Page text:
Car Cooperation

Transport

Everyday, they climb into the backs of trucks to travel from metropolitan Monterrey to the wealthy northern suburbs where they work. Photographer Alejandro Cartagena’s subjects could spend up to two hours (via three or four different buses) if they tried the public transportation system. Instead, car-pooling has become a DIY community response to the absence of an economical and democratic bus network.

Car-pooling is a trademark of the American upper-middle class, synonymous with “soccer practice”, “girl scouts”, and other institutions of the suburban universe. But Cartagena focuses on carpoolers of another kind: Mexican laborers. His grandfather used to be one, fixing up fellow construction workers with jobs, gathering them in his home and driving everyone to work in the back of his truck, at no cost.

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The passengers are mostly construction workers or gardeners, says Cartagena, and they sometimes smile and wave when he photographs them. They probably can’t help it, when they see the photographer’s peculiar way of getting the best shot. Cartagena documents car-pooling by hanging over a bridge, hovering overhead to get a bird’s-eye view of the trucks. Police watch with curiosity.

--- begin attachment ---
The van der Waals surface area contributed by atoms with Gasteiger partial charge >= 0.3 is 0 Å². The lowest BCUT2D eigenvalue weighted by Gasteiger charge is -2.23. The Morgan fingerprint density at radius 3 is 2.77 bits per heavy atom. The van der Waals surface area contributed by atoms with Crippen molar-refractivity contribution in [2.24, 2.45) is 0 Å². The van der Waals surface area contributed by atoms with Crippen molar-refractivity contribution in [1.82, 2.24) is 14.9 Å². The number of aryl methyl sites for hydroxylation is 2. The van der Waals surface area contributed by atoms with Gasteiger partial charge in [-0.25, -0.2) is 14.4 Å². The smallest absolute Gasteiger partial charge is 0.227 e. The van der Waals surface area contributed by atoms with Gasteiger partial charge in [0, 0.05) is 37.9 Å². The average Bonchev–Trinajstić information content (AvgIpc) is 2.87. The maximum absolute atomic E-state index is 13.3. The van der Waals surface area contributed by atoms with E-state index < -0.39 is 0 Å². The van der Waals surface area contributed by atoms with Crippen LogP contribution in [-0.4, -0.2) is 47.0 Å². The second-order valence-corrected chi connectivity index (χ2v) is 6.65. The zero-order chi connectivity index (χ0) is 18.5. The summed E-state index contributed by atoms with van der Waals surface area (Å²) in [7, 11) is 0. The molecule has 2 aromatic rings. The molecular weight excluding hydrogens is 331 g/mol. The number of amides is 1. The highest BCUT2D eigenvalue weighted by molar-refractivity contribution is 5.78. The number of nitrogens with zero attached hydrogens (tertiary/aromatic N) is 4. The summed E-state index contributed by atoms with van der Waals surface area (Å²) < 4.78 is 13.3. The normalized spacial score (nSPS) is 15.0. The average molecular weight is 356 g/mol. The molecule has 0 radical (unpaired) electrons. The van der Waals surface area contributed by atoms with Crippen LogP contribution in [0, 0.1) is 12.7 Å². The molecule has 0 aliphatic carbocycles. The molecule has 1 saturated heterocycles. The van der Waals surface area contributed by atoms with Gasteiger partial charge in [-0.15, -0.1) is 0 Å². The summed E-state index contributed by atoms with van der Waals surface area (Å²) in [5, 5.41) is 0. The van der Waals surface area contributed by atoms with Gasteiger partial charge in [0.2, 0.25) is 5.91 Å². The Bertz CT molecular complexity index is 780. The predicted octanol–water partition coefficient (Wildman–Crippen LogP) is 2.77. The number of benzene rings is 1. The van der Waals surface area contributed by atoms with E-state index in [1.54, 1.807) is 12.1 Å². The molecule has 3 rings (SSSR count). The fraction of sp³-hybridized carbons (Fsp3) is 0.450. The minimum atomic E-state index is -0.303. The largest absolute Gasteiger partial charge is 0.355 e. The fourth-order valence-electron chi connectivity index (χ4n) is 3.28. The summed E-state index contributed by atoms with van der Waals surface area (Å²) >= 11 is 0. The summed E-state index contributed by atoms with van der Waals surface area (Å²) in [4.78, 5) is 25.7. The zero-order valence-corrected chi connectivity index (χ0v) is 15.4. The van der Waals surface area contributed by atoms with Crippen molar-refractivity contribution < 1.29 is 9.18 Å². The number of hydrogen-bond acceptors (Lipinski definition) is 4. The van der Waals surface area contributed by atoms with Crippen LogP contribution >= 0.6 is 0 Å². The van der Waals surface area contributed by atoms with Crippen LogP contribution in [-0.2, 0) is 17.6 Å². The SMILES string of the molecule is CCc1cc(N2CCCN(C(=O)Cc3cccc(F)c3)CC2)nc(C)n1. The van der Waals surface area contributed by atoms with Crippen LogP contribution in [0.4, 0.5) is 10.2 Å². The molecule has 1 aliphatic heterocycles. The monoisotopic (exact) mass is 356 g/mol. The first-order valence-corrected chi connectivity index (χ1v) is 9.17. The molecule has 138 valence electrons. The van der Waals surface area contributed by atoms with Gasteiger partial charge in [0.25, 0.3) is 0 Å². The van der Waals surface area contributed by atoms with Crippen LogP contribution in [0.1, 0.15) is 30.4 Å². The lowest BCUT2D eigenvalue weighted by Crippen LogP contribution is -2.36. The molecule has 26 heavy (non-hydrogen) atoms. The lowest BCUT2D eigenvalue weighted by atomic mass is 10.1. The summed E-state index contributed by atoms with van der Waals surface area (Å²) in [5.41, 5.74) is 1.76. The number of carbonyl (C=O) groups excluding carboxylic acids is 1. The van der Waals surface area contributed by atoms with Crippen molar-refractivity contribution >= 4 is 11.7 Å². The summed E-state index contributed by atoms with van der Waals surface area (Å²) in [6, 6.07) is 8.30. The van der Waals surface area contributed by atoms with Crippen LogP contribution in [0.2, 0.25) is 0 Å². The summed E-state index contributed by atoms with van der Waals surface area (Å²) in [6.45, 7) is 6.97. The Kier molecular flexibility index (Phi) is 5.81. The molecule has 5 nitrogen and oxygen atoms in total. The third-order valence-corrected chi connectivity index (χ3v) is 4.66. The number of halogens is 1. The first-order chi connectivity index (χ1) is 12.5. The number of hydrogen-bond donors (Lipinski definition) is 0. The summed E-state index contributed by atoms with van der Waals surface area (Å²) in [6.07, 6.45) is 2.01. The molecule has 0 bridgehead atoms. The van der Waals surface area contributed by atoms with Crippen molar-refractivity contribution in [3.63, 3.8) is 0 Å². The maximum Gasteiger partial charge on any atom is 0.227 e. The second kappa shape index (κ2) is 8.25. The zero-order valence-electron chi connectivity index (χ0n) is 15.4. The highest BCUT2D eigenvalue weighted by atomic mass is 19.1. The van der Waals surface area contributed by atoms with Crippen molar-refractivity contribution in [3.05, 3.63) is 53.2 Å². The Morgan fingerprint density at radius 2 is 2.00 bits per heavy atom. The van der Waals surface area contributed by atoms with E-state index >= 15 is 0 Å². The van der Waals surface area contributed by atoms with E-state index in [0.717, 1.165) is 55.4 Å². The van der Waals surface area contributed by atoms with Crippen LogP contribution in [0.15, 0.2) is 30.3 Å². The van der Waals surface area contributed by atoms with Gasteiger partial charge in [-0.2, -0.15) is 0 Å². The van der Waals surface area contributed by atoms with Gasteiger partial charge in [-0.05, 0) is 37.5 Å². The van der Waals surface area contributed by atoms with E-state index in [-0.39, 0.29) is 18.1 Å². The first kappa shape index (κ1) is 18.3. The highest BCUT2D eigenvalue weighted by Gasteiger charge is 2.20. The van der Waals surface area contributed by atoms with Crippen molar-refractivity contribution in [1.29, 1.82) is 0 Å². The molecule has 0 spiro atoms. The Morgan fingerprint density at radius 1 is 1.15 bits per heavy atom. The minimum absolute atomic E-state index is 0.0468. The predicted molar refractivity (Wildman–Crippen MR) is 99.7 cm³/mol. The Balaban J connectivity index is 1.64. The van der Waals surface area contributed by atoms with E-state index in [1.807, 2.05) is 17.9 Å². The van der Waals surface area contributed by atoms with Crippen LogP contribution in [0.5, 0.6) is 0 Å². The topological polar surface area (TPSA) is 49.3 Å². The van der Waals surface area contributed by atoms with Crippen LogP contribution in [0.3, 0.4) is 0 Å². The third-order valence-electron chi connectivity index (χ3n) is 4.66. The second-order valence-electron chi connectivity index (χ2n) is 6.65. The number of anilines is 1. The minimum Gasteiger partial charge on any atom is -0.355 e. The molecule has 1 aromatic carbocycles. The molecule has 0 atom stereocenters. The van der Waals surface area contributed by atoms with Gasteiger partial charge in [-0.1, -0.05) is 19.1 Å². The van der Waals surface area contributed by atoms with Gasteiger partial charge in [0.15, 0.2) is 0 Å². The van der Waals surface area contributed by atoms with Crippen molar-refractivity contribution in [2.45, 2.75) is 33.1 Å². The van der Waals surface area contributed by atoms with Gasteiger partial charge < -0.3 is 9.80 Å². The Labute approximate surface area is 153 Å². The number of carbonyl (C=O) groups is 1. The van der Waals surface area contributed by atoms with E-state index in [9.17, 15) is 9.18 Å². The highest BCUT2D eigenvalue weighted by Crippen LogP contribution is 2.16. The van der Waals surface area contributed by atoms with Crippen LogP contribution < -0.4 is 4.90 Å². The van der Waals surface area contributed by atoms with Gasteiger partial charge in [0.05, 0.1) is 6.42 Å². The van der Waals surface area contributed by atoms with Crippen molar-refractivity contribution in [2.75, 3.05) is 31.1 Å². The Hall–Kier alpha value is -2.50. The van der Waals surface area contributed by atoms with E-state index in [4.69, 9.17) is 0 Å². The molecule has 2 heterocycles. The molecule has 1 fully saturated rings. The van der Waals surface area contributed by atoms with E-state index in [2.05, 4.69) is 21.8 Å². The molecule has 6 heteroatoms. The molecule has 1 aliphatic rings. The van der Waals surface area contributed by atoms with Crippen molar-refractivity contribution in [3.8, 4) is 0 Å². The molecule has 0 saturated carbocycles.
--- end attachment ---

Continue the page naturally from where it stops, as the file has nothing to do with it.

“I like how situations reveal the invisible private spaces within the public space”, explains the photographer.

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At first glance, his project looks like an indiscriminate avalanche of images. But the creative process is disciplined and organic; Cartagena takes only one or two images per truck to avoid “the camera doing all the work”. From 7:00am to 9:30am every Tuesday, Thursday and Friday, he’s at attention on a busy avenue, photographing the passing traffic. Cartagena’s unusual view of the world also makes him a witness to the odd and extraordinary: car crashes, drug deals, ambulances speeding the wrong way down a one-way street, cars and trucks full of strange objects, wandering animals…

Unfortunately, Cartagena has not yet found a way to document what may be the strangest thing on the thoroughfare for drivers and passengers alike– that guy dangling in the air with a camera!

 

See the full photo essay on the Lab